So, you've been asked to serve as the executor of a friend or loved one's estate. It's an honor, no doubt, but it's also a significant burden.
Before you consent, said Erika Safran, a certified financial planner and founder of Safran Wealth Advisors, consider the commission with care. Educate yourself on how much work is involved (it can take up to two years to settle an estate) and honestly assess whether you're willing and able to handle the job.
"If you know that you are not financially astute and [are] completely disorganized, don't do it," said Safran. "An executor must be organized, diligent and able to execute tasks."
Indeed, failure to perform your duties effectively could leave the will-maker's assets vulnerable and, worse, expose you to legal risk. Executors can be sued for damages that result from acts of gross negligence, fraud or the perception of unethical actions taken in managing the estate, such as attempting to skew the wording of the will for personal gain.
But such lawsuits are hardly the norm. If you do decide to commit, you can insulate yourself from liability risk by exercising sound judgment, communicating openly with beneficiaries and refraining from seeking personal profit from your position above and beyond any compensation to which executors are entitled.
You can also minimize the administrative burden considerably by working closely with the will-maker (i.e., the person who named you executor) before he or she passes on to clarify any poorly defined requests and simplify the estate.
"Their will might say they wish to leave a certain amount of money to their school in Idaho, but ask them to clarify which school they mean," said Safran. "Those are the kind of nebulous requests that can get people into trouble."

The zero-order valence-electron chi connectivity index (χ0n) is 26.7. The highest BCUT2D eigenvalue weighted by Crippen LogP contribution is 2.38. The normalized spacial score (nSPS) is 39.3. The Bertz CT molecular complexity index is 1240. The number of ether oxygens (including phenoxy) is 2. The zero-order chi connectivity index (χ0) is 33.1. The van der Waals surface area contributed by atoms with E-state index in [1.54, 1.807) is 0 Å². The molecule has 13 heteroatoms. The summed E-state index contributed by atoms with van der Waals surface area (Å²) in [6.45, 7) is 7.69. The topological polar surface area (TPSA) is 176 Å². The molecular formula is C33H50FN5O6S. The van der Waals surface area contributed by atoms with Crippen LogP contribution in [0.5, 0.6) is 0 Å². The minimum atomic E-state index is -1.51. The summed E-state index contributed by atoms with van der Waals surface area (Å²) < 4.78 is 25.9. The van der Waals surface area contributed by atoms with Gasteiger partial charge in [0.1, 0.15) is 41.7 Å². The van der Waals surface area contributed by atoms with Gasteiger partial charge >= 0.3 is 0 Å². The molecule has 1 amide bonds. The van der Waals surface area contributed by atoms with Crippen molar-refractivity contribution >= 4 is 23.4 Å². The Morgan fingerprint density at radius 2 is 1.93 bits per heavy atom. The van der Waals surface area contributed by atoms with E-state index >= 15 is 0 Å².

Likewise, if they have 20 different mutual fund accounts, multiple individual retirement accounts, dozens of old savings bonds and a collection of stock certificates, ask them to consolidate those assets into as few accounts as possible while they're alive, " said Safran, noting each financial institution will require a separate death certificate and a written letter of instruction once the will-maker has died.
The will-maker may not be willing to disclose details about his or her personal or financial affairs just yet, and doesn't have to, but they should at least notify you as to the location of the will and give you the information necessary to retrieve it when the time comes.
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It may sound simplistic, but if it is held in a vault at an attorney's office, you'll need the name and contact information for that office. If it is kept in a safe-deposit box, you'll need to know the name of the financial institution, box number and location of the key.
"When someone asks you to be their executor, you may not know what their financial lives look like and they may not want you to, but you want to at least ask if that person can compile an inventory of their assets," Safran said.
Along with a list of assets, she said, ask for (along with the will) a list of online passwords to both banking and social media sites and clear copies of life, homeowner's and auto insurance policies.
Finally, said Safran, secure contact information for the will-maker's tax accountant and attorney.
The role of the executor, sometimes called a personal representative, is to distribute estate assets to the beneficiaries and settle any outstanding taxes and debt when the testator (will-maker) dies. That's when the real work begins.
Within the first few weeks, you will need to file a copy of the will with the probate court and notify all financial institutions, credit card companies and government agencies, including the Social Security Administration, of the decedent's death.